A friend recently reminded me that prepositions are the “last to come and first to go” in language learning or retention. As someone who’s often placed a “por” where a “para” should be while speaking Spanish, I agree. Which leads me to the conclusion that the people creating these signs are still on their way toward mastery of English. An example from a tailor:
Note the poinsettia in the background, which presumably enjoys regular pruning and an occasional nip of fertilizer. After all, this shop brags about “all work done on our plant.” If the poinsettia isn’t the point, the preposition “on” should be “in” or “at,” explaining that the work (whatever it might be) isn’t contracted out but performed by the business itself in a factory — “our plant.”
Sometimes an “on” is present where it shouldn’t be and absent where it should be:
According to the dictionary, “premises” are buildings and the land they stand on. The conventions of English allow you to be “on” land and “in” a building. The preposition, therefore, should be a toss-up, and both “on” and “in” should work. But that’s not the case. I can’t come up with a reason why “in these premises” sounds odd. “On” fits better here. It just does.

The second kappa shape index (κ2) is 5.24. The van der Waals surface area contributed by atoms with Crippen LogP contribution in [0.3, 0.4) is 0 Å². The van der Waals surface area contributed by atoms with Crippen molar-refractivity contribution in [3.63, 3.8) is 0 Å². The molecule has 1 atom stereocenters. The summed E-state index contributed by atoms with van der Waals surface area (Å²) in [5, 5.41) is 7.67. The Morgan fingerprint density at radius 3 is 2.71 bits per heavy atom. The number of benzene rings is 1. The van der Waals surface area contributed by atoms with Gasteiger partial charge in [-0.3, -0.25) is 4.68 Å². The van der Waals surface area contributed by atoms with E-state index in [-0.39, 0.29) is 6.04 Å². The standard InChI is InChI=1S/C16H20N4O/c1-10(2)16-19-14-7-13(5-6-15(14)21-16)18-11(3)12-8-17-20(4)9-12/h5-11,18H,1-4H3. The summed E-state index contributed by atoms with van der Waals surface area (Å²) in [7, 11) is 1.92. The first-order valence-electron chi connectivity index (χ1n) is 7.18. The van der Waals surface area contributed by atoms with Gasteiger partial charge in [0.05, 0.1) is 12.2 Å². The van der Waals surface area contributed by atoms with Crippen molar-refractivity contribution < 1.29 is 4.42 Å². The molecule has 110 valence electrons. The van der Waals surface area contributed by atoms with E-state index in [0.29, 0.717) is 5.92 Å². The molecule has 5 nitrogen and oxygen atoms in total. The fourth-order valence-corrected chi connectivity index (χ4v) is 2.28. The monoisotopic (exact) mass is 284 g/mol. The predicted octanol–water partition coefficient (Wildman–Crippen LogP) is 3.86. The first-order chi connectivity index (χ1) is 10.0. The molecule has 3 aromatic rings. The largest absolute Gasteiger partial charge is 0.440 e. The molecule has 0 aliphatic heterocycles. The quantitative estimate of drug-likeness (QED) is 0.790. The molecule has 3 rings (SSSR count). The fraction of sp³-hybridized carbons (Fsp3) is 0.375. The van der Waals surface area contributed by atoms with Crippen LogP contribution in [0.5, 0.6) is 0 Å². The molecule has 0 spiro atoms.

And now a sign from a photography studio:
“In to” or “into”? “Into,” with logic behind the choice. The single word “into” shows insertion, which is what the sign warns against. The two-word version implies separate actions, going “in” and then “to” some particular place: “Go in to your friend and apologize,” said Mary standing on the lawn and pointing to the house.
You can’t have “business with” a property, because “with,” to my mind, implies a person dealing with whoever enters the service entrance. I imagine that the sign should read “on the property.” But who knows? The US Supreme Court ruled in the “Citizens United” that corporations are people, too. Maybe “with” actually fits this context.
Feel free to get in touch with, at, to, by, or for me if you have other ideas.